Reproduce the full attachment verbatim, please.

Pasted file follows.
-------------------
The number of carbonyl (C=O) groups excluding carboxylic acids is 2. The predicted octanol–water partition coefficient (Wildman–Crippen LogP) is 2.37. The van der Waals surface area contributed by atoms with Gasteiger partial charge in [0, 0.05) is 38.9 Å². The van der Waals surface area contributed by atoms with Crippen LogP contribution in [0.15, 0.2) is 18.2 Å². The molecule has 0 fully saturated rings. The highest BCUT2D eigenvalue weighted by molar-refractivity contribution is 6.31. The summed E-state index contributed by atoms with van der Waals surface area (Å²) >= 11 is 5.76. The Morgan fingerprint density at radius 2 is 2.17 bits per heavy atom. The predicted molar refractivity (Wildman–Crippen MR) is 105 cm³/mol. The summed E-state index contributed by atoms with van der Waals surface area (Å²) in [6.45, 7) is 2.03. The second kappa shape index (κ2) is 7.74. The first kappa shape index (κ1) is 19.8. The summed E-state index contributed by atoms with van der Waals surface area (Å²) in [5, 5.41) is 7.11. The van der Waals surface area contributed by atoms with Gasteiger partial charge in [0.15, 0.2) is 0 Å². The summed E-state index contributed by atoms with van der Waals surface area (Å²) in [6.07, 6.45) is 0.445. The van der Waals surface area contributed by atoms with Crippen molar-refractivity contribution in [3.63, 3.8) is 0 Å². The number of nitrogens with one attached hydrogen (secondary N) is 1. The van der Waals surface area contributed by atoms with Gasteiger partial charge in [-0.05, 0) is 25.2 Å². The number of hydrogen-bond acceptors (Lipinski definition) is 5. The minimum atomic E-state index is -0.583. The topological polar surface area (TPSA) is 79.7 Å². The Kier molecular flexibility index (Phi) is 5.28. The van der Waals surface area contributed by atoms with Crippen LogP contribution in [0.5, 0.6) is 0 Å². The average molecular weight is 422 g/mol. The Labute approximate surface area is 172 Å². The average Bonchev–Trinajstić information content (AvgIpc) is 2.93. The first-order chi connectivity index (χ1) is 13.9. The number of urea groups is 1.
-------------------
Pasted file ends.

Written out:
The number of carbonyl (C=O) groups excluding carboxylic acids is 2. The predicted octanol–water partition coefficient (Wildman–Crippen LogP) is 2.37. The van der Waals surface area contributed by atoms with Gasteiger partial charge in [0, 0.05) is 38.9 Å². The van der Waals surface area contributed by atoms with Crippen LogP contribution in [0.15, 0.2) is 18.2 Å². The molecule has 0 fully saturated rings. The highest BCUT2D eigenvalue weighted by molar-refractivity contribution is 6.31. The summed E-state index contributed by atoms with van der Waals surface area (Å²) >= 11 is 5.76. The Morgan fingerprint density at radius 2 is 2.17 bits per heavy atom. The predicted molar refractivity (Wildman–Crippen MR) is 105 cm³/mol. The summed E-state index contributed by atoms with van der Waals surface area (Å²) in [6.45, 7) is 2.03. The second kappa shape index (κ2) is 7.74. The first kappa shape index (κ1) is 19.8. The summed E-state index contributed by atoms with van der Waals surface area (Å²) in [5, 5.41) is 7.11. The van der Waals surface area contributed by atoms with Gasteiger partial charge in [0.15, 0.2) is 0 Å². The summed E-state index contributed by atoms with van der Waals surface area (Å²) in [6.07, 6.45) is 0.445. The van der Waals surface area contributed by atoms with Crippen molar-refractivity contribution in [3.63, 3.8) is 0 Å². The number of nitrogens with one attached hydrogen (secondary N) is 1. The van der Waals surface area contributed by atoms with Gasteiger partial charge in [-0.05, 0) is 25.2 Å². The number of hydrogen-bond acceptors (Lipinski definition) is 5. The minimum atomic E-state index is -0.583. The topological polar surface area (TPSA) is 79.7 Å². The Kier molecular flexibility index (Phi) is 5.28. The van der Waals surface area contributed by atoms with Crippen LogP contribution in [0.5, 0.6) is 0 Å². The average molecular weight is 422 g/mol. The Labute approximate surface area is 172 Å². The average Bonchev–Trinajstić information content (AvgIpc) is 2.93. The first-order chi connectivity index (χ1) is 13.9. The number of urea groups is 1.